Folksy Ltd

What's the best Craft Book you've read?

I’m compiling a reading list for designers and makers and would love to know:

What’s the best book you’ve ever read on craft or selling handmade and why?

I’d love to hear your thoughts. I’ll use your recommendations and comments (with a link to your Folksy shops) in a blog post about the Top 25 books every maker should have.

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For me, the most useful and helpful book has been ‘Soldering Made Simple’ by Joe Silvera. It is aimed at beginners to soldering in jewellery making and the information is really clear and explanatory. It has loads of useful tips and the projects are really nice too. I always refer to it if I get stuck and it has helped me learn this new technique easily. There’s also a follow on in the series called ‘Soldering Beyond the Basics’, which is also pretty good.

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Perhaps not the most obvious of craft books but I think ‘George’s Marvellous Medicine’ by Roald Dahl is a must read as it is all about serendipitous discovery whilst making. It taught me that what you make might not turn out how you originally planned but that’s ok and you should keep on trying, something that I feel is applicable to all crafts persons (especially when you’re just starting out).

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Mosaic Techniques and Tradition by Sonia KIng is probably the best book I have ever read and is considered “the Bible” of mosaic artists. Even the most accomplished artist still refers to this book.

I’m going to give you another one, too. It’s hard to choose which I prefer:

Complete Guide to Mosaic Techniques by Bonnie Fitzgerald, another goto book. Take your pick and you will definitely be a better artist.

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The most amazing book in my field is Uniquely Felt by Christine White. I have quite a lot of books on the subject that I dip in and out of but this one I read cover to cover!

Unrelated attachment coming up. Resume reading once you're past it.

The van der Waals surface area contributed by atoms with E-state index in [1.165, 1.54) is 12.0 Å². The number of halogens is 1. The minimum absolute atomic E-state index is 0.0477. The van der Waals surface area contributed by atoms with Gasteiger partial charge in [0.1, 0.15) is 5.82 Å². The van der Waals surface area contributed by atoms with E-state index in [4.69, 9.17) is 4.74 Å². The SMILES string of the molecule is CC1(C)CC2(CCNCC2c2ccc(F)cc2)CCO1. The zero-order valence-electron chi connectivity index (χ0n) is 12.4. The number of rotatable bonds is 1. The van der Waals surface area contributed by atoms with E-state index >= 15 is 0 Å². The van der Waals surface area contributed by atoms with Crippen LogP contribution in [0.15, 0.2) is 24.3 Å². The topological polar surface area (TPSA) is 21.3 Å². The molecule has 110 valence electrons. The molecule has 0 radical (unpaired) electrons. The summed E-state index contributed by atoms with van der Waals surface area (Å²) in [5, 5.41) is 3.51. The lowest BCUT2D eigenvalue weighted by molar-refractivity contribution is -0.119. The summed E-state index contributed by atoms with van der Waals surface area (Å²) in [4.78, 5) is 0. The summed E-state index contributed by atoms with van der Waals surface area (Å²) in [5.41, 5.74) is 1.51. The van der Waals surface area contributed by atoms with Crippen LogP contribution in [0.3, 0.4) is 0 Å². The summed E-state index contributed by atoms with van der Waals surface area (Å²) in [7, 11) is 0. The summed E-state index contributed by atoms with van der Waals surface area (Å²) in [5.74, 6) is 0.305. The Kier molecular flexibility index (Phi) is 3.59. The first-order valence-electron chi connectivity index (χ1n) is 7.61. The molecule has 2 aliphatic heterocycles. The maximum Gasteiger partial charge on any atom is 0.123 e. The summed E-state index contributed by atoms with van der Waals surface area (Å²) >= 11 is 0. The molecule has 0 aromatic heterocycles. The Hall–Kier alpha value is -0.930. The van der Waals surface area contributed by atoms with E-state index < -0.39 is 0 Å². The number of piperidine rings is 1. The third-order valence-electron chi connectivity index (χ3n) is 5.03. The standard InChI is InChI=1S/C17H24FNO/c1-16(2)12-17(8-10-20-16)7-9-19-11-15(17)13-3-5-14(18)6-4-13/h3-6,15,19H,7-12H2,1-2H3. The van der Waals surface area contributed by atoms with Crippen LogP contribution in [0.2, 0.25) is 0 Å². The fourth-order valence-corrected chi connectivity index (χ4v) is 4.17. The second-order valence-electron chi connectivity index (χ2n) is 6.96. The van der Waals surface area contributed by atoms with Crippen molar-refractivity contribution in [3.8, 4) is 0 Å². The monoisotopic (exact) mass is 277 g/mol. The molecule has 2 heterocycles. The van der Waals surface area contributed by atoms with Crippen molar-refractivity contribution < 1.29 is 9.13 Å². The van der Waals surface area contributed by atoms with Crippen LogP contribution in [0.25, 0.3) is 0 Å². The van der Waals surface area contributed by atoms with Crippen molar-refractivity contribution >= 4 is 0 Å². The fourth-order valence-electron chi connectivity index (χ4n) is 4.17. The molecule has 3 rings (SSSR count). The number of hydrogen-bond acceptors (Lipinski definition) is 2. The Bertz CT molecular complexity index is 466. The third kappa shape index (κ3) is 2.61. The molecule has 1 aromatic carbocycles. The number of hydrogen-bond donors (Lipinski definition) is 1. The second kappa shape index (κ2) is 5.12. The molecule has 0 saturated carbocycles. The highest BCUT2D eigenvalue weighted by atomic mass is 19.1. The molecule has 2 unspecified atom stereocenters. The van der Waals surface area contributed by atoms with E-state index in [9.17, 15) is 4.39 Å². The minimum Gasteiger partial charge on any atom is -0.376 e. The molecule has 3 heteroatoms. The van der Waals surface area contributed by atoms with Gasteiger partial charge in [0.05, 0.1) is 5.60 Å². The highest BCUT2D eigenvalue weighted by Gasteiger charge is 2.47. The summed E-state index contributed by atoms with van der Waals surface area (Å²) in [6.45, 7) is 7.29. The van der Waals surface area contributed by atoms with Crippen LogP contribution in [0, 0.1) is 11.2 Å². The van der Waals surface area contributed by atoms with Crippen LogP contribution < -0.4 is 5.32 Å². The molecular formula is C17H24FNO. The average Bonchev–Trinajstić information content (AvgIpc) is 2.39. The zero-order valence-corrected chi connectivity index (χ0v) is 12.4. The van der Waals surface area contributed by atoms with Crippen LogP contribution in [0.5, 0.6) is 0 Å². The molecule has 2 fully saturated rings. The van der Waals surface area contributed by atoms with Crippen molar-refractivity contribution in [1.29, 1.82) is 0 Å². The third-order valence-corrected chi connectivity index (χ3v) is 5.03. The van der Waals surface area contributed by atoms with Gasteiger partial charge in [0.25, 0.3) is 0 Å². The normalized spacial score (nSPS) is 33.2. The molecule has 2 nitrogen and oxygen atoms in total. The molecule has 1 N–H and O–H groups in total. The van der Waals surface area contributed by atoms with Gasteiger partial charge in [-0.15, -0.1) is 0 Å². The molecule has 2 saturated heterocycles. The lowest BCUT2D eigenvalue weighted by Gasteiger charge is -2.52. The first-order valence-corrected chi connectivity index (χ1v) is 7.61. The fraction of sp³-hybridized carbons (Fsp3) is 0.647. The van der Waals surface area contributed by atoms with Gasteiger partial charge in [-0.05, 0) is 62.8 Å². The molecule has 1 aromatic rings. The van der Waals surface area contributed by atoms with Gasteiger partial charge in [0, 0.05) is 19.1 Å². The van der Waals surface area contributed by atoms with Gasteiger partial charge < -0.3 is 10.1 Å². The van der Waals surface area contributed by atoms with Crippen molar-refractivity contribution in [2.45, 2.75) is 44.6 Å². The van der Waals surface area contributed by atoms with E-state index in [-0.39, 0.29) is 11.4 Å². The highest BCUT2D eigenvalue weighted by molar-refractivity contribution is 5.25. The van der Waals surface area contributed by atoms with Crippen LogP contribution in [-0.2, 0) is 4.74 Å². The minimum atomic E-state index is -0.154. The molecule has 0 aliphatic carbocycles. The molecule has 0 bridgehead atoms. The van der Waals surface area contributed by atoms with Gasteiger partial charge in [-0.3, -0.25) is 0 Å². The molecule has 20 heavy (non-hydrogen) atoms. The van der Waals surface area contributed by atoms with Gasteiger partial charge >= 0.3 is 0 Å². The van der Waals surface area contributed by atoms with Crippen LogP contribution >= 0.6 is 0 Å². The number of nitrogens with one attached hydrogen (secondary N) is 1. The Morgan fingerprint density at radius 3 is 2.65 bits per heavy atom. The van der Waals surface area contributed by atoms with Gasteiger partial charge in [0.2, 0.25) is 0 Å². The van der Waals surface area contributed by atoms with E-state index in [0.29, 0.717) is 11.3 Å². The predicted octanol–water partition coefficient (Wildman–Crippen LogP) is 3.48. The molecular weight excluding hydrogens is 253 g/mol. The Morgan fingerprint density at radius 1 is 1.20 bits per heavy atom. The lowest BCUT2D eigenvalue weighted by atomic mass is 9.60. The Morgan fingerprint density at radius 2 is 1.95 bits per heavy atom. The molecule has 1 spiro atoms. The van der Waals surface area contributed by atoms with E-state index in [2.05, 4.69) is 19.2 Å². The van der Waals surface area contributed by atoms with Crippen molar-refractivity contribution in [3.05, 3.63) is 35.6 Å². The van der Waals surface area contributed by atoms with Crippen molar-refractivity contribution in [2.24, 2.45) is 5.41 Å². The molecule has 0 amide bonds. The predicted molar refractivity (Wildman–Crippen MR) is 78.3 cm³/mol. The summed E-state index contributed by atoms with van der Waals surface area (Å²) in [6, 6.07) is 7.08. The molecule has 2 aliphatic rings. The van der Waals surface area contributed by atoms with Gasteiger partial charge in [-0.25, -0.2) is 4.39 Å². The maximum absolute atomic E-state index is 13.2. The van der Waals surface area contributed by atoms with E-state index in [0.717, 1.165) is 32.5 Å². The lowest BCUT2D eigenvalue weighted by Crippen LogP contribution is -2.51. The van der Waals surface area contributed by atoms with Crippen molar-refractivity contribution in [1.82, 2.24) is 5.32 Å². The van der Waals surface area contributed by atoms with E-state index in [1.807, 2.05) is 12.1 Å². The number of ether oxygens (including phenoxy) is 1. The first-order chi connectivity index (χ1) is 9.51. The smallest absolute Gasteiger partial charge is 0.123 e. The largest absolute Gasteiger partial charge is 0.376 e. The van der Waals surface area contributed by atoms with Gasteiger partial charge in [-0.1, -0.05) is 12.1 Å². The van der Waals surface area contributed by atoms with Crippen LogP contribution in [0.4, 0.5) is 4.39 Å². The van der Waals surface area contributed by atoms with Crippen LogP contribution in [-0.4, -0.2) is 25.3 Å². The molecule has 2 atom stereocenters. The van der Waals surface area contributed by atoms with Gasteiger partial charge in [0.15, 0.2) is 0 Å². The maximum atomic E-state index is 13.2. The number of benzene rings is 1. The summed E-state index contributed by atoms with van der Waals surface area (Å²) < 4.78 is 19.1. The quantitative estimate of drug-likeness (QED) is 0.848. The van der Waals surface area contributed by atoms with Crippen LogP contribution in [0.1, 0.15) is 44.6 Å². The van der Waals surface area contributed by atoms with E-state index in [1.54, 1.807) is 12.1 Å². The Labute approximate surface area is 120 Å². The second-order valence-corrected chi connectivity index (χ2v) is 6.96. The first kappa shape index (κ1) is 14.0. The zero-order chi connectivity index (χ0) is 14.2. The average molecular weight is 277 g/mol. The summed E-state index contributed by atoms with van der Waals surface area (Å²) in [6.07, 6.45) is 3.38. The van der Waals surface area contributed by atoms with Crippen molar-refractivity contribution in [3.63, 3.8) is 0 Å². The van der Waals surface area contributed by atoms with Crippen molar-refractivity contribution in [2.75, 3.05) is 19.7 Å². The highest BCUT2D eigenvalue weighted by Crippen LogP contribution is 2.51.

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My mother had a book when I was growing up which was (apparently) named Arts and Crafts. It was a hefty tome written in the 1970’s but is the best craft book I have ever read. It covered everything from candle-making, corn dollies, crochet, knitting, screen printing, clear casting in plastic to painting in watercolours and acrylic. The photography was beautiful and the projects were all clearly set out and easy to follow. After much searching on Google etc, I still have not been able to locate this book. Neither of my parents have it (although they both remember it fondly) so it is entirely possible that it fell apart through being too well thumbed (I used to spend ages poring over it during the summer holidays as a child).
I wondered if anybody else has this book or has read it? For me it proves that, despite the sniffy tone that many journalists use when talking about craft in the 1970’s, many lovely and inspiring things were produced.

Love Sam :fish:

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Thanks for your recommendations so far. Love the fact George’s Marvellous Medicine made the list @SashaGarrett! Keep them coming!